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Old 09-29-2010, 08:43 PM   #1
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Major Frame Problems!

Hi All, So we are virgin Airstream Owners and have just purchased a 1968 24' Tradewind. We expected to be doing a good bit of work but this has us a little rattled. The overall condition of the coach is pretty good. Not a lot of rot from what I can see and seems to be mostly intact except the small things. However we got hosed by the seller and found that the Frame just aft of the hitch had been bondo-ed and painted (did a really nice job too) but it has holes big enough to put my finger though on the vertical outside of the channel. We aren't ready to give up and are in it for the long haul if the cost to repair the frame is less than say the 3000$ range. I am a professional Aircraft mechanic so I can handle much of what this resto is gonna through at me but I don't know diddly about welding. Any one have any info, opinions experience with this.
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Old 09-29-2010, 09:30 PM   #2
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Sounds like someone bondo'd up the holes previously used to mount a friction type anti-sway device.... I have some of those on my trailer; haven't welded them up yet and they don't seem to hurt anything after three thousand miles of towing... take a deep breath.

Seriously, the top and bottom of the frame are the heavily loaded portions; the central web isn't highly stressed. You can have it welded at your leisure if you care. Remove the load from the tongue, back up the holes w/ a brass block and fill w/ weld. Grind smooth w/ flapper wheel, prime and paint to match... now it's really hidden .

- Bart
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Old 09-29-2010, 09:32 PM   #3
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Originally Posted by Althea68 View Post
Hi All, So we are virgin Airstream Owners and have just purchased a 1968 24' Tradewind. We expected to be doing a good bit of work but this has us a little rattled. The overall condition of the coach is pretty good. Not a lot of rot from what I can see and seems to be mostly intact except the small things. However we got hosed by the seller and found that the Frame just aft of the hitch had been bondo-ed and painted (did a really nice job too) but it has holes big enough to put my finger though on the vertical outside of the channel. We aren't ready to give up and are in it for the long haul if the cost to repair the frame is less than say the 3000$ range. I am a professional Aircraft mechanic so I can handle much of what this resto is gonna through at me but I don't know diddly about welding. Any one have any info, opinions experience with this.
First... Welcome to the Forums! Glad you could join us here. Now as to the frame work issues. Is the hidden damage to the tongue A-frame severe or could it just be holes that were poorly patched from where a bolted sway control or tow package mount was removed? Pictures are always helpful when trying to desect these issues. If it is mounting holes that are in the vertical portions on the a frame you can always have them cleaned out and welded closed with no real structural issue to the frame itself. If the frame is broken or badly rust damaged you may have to patch repair or look at having someone qualified build you a new A-frame using the existing one as a pattern. I would think any good welding shop would give you an estimate and show you how they could either repair/replace the A-frame damage. Let us know what you have done. Happy Trails, Ed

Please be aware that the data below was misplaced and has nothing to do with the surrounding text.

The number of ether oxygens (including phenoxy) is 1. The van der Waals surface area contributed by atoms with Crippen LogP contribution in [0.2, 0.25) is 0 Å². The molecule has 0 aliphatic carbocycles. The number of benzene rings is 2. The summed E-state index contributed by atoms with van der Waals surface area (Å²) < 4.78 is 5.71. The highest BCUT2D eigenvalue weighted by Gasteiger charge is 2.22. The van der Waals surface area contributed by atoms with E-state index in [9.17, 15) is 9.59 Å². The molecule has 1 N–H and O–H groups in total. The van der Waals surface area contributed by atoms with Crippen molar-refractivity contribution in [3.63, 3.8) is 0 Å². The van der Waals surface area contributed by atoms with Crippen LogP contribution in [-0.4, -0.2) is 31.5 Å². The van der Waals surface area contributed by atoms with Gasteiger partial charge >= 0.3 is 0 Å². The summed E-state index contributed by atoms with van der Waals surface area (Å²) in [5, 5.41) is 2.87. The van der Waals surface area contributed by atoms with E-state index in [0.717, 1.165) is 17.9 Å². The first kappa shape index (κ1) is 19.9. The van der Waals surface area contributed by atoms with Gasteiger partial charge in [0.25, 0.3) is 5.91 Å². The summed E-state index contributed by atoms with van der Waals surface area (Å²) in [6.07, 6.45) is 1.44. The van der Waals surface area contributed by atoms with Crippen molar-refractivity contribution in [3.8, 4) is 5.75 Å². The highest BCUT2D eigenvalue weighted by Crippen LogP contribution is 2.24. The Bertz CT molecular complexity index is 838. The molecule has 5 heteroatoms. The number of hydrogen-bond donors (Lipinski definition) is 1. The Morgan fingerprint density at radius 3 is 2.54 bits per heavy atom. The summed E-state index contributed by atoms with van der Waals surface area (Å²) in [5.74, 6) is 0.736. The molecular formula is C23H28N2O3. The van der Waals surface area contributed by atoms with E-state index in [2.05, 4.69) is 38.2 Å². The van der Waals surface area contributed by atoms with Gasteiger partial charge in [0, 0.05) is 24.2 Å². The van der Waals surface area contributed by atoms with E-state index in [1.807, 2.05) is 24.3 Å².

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Old 09-30-2010, 08:24 AM   #4
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Originally Posted by Althea68 View Post
Hi All, So we are virgin Airstream Owners and have just purchased a 1968 24' Tradewind. We expected to be doing a good bit of work but this has us a little rattled. The overall condition of the coach is pretty good. Not a lot of rot from what I can see and seems to be mostly intact except the small things. However we got hosed by the seller and found that the Frame just aft of the hitch had been bondo-ed and painted (did a really nice job too) but it has holes big enough to put my finger though on the vertical outside of the channel. We aren't ready to give up and are in it for the long haul if the cost to repair the frame is less than say the 3000$ range. I am a professional Aircraft mechanic so I can handle much of what this resto is gonna through at me but I don't know diddly about welding. Any one have any info, opinions experience with this.
Take a picture. This will really help.

It is probably what Bart and Ed said, but a pic will really help determine this.
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Old 09-30-2010, 04:32 PM   #5
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Well once I figure out how to attach photos I'll insert them.
I am heartened somewhat that after more inspection. The majority of the frame may be intact. The A frame is probably shot though. But the frame that is exposed behind the drop down step at the entry door which has been exposed probably the life of the coach is smooth and black, weathered but still in relatively good shape. I believe the 2 belly skins that run the length of the trailer are original and don't appear to have any holes through them. So I'm hoping this is a good indication that the frame hasn't been exposed to the elements for the last 20 years or so.

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Old 09-30-2010, 04:53 PM   #6
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So all of the Pics I've taken are over 2.0 mb so this site won't let me upload them. I'll try to take more when it gets darker maybe the file size will drop. Do you have to use a camera with 5-6 megapixels or what?
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Old 09-30-2010, 05:13 PM   #7
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I'm no PC guru, but I can post a pic by opening the pic with Microsoft Office Picture Manager then select EDIT, then RESIZE. You can save it as resized or keep the master and save as a new smaller renamed pic.

Good luck with the frame.
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Old 09-30-2010, 05:41 PM   #8